Beach trolley service to continue unchanged; Lee County Commission OKs plan
The number of trolleys taking people from Summerlin Square Shopping Center to Fort Myers Beach during season will be at the same levels as last year, Lee County Commissioners decided at Thursday’s final budget public hearing.
The county’s 2008 to 2009 budget is $2.3 billion. Prior to the hearing, the budget called for a reduction from four trolleys to one for the park-and-ride program.
Beach Town Councilman Bob Raymond appeared at the hearing to urge commissioners to fund the program. Raymond apologized to commissioners for waiting until the last public hearing to speak out on the issue.
“The e-mail telling us that LeeTran was cutting the majority of our trolley service must have been lost in cyberspace. None of us heard anything about it until we read it in the paper,” Raymond said, referring to an article in the Wednesday issue of the Fort Myers Beach Observer.
Raymond told commissioners if they continue to advertise for people to visit the beach, they should take responsibility for providing public transportation for them.
“The Summerlin Square park-and-ride has been proven to take 50,000 cars off the beach,” he said. “We are, with Estero Boulevard as you well know, at a complete standstill for three months a year. Without this, I can’t imagine what would possibly happen.”
Raymond quoted LeeTran Director Steve Meyers to commissioners from the Observer article where Meyers said, “At certain times, you can put as many trolleys on and they would still be full. It is certainly not a demand issue.”
“I have a problem with that because it basically works against what you’re trying to do and what we are trying to do,” Raymond said. “I would ask you to seriously consider to at least going back to last year’s and if possible even augmenting.”
Former Beach Mayor Bill Van Duzer, who is now chairman of the Beach Chamber of Commerce Board, also urged commissioners to fund the program.
“Please commissioners, consider the following before making any cuts in the system,” Van Duzer said. “And better yet, expand it to serve the needs of the entire Lee County community.”
Van Duzer said that for years the county has expanded the roadway system to make room for more vehicles, including Summerlin Road and San Carlos Boulevard.
“San Carlos Boulevard was expanded from a simple two-lane road to four lanes, including a center turn lane,” he said. “I recall at that time talking to a commissioner, who will remain nameless, said San Carlos Boulevard was designed and built to be the stacking lane.”
Van Duzer said he was told the San Carlos expansion was done to reduce traffic congestion on Summerlin Road.
Since its inception, the park-and-ride program has been a huge success for visitors and residents, Van Duzer said.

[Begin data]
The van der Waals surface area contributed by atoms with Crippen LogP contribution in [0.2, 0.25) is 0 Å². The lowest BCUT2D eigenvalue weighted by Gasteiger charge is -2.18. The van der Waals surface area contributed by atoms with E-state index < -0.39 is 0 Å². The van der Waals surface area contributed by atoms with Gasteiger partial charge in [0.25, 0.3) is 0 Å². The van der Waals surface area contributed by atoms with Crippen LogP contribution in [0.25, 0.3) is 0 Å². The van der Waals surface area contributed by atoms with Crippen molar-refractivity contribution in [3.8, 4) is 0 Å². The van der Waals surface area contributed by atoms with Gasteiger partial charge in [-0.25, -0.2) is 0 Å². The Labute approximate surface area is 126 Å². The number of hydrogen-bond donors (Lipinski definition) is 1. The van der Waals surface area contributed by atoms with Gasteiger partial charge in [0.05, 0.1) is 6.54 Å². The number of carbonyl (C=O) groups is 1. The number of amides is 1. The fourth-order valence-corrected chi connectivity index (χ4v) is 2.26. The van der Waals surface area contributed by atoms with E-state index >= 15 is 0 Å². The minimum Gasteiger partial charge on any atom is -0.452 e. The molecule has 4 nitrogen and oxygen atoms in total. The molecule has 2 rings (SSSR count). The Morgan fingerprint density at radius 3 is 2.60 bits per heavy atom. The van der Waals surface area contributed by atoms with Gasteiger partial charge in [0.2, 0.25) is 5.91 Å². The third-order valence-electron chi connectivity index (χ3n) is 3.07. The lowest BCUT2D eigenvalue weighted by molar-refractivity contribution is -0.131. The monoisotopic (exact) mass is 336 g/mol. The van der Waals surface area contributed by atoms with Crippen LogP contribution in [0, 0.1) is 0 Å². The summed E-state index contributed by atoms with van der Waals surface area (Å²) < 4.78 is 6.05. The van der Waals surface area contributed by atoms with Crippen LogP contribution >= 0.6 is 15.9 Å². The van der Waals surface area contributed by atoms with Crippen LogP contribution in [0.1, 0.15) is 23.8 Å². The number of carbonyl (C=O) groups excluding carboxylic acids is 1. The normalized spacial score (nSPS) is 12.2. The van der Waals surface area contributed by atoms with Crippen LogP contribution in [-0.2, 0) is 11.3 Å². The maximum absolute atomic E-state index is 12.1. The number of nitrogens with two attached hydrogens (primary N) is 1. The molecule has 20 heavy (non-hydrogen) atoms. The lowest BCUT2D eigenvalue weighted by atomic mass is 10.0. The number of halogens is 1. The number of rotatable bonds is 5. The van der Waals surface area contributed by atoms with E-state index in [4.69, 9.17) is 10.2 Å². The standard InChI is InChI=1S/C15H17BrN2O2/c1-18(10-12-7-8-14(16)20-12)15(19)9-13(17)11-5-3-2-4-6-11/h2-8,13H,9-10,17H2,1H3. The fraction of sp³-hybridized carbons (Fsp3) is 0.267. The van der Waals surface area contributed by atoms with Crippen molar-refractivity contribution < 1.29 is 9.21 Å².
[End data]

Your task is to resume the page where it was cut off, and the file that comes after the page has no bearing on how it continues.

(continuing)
“It took them out of their vehicles and it took those vehicles off the roads,” he said. “Both the trolleys and the park-and-ride systems are real winners. They have been used well and have reported large numbers, really large numbers, in ridership. These systems should not be cut, and as a matter of fact, they should be expanded because they serve the need and do it very well.”
Beach merchant and chamber member Chris Christensen also spoke in support of the program.
“We depend heavily on the beach park-and-ride trolleys, both for our employees and many of our customers,” he said. “One of our employees uses the park-and-ride trolleys for medical reasons and the other for convenience. … If the service were reduced in season, we could potentially lose our employees.”
Lee County Commission Chairman Ray Judah said he would support fully funding the program.
“I would hope this board will seriously consider retaining the funding in the budget,” Judah said.
Lee County Commissioner Tammy Hall said she would support fully funding the county transportation system and continue to until a solution to fix the system is found.
“I have yet to get a comprehensive understanding on how to make this system efficient,” she said. “The only way I can get my point across to you is to fully fund it every year until you get serious about changing the transit system — it’s broken. … At the end of the day it’s going to be up to this county commission to go out to the taxpayers and find out how they want to support transit.”
Lee County Commissioner Frank Mann said he could not support taking money out of reserves to fund transit.
“That is deficit spending because we’re using reserves for operational dollars that recur and will be here next year,” Mann said.
The funding was approved 4-1 with Mann dissenting.